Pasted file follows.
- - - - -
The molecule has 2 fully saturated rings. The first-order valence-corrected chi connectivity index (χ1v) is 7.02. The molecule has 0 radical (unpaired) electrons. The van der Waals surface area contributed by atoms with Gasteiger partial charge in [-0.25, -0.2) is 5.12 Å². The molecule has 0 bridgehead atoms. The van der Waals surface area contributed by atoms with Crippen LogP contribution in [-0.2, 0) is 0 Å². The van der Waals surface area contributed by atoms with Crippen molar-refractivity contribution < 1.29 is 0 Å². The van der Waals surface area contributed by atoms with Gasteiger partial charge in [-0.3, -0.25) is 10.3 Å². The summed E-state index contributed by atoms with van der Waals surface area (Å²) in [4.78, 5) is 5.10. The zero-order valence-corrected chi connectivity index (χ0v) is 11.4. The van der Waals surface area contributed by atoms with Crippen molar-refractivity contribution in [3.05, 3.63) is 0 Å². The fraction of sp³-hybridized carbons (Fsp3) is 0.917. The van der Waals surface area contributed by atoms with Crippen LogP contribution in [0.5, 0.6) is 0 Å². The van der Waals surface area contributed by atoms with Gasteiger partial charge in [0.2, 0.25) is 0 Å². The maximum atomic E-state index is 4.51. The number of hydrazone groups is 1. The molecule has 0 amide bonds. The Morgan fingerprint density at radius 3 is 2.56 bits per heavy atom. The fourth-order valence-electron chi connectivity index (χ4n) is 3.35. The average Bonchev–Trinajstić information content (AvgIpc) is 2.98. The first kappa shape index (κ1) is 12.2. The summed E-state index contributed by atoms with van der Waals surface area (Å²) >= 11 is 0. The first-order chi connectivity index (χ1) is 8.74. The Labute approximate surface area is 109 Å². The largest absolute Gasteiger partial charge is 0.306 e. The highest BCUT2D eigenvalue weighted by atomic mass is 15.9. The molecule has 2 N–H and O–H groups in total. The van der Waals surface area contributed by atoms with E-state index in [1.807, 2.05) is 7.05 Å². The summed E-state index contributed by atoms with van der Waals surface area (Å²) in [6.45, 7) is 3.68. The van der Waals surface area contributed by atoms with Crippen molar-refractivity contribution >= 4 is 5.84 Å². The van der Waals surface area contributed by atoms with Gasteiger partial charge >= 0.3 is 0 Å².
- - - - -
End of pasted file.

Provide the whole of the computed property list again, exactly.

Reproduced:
The molecule has 2 fully saturated rings. The first-order valence-corrected chi connectivity index (χ1v) is 7.02. The molecule has 0 radical (unpaired) electrons. The van der Waals surface area contributed by atoms with Gasteiger partial charge in [-0.25, -0.2) is 5.12 Å². The molecule has 0 bridgehead atoms. The van der Waals surface area contributed by atoms with Crippen LogP contribution in [-0.2, 0) is 0 Å². The van der Waals surface area contributed by atoms with Crippen molar-refractivity contribution < 1.29 is 0 Å². The van der Waals surface area contributed by atoms with Gasteiger partial charge in [-0.3, -0.25) is 10.3 Å². The summed E-state index contributed by atoms with van der Waals surface area (Å²) in [4.78, 5) is 5.10. The zero-order valence-corrected chi connectivity index (χ0v) is 11.4. The van der Waals surface area contributed by atoms with Crippen molar-refractivity contribution in [3.05, 3.63) is 0 Å². The fraction of sp³-hybridized carbons (Fsp3) is 0.917. The van der Waals surface area contributed by atoms with Crippen LogP contribution in [0.5, 0.6) is 0 Å². The van der Waals surface area contributed by atoms with Gasteiger partial charge in [0.2, 0.25) is 0 Å². The maximum atomic E-state index is 4.51. The number of hydrazone groups is 1. The molecule has 0 amide bonds. The Morgan fingerprint density at radius 3 is 2.56 bits per heavy atom. The fourth-order valence-electron chi connectivity index (χ4n) is 3.35. The average Bonchev–Trinajstić information content (AvgIpc) is 2.98. The first kappa shape index (κ1) is 12.2. The summed E-state index contributed by atoms with van der Waals surface area (Å²) >= 11 is 0. The first-order chi connectivity index (χ1) is 8.74. The Labute approximate surface area is 109 Å². The largest absolute Gasteiger partial charge is 0.306 e. The highest BCUT2D eigenvalue weighted by atomic mass is 15.9. The molecule has 2 N–H and O–H groups in total. The van der Waals surface area contributed by atoms with E-state index in [1.807, 2.05) is 7.05 Å². The summed E-state index contributed by atoms with van der Waals surface area (Å²) in [6.45, 7) is 3.68. The van der Waals surface area contributed by atoms with Crippen molar-refractivity contribution >= 4 is 5.84 Å². The van der Waals surface area contributed by atoms with Gasteiger partial charge >= 0.3 is 0 Å².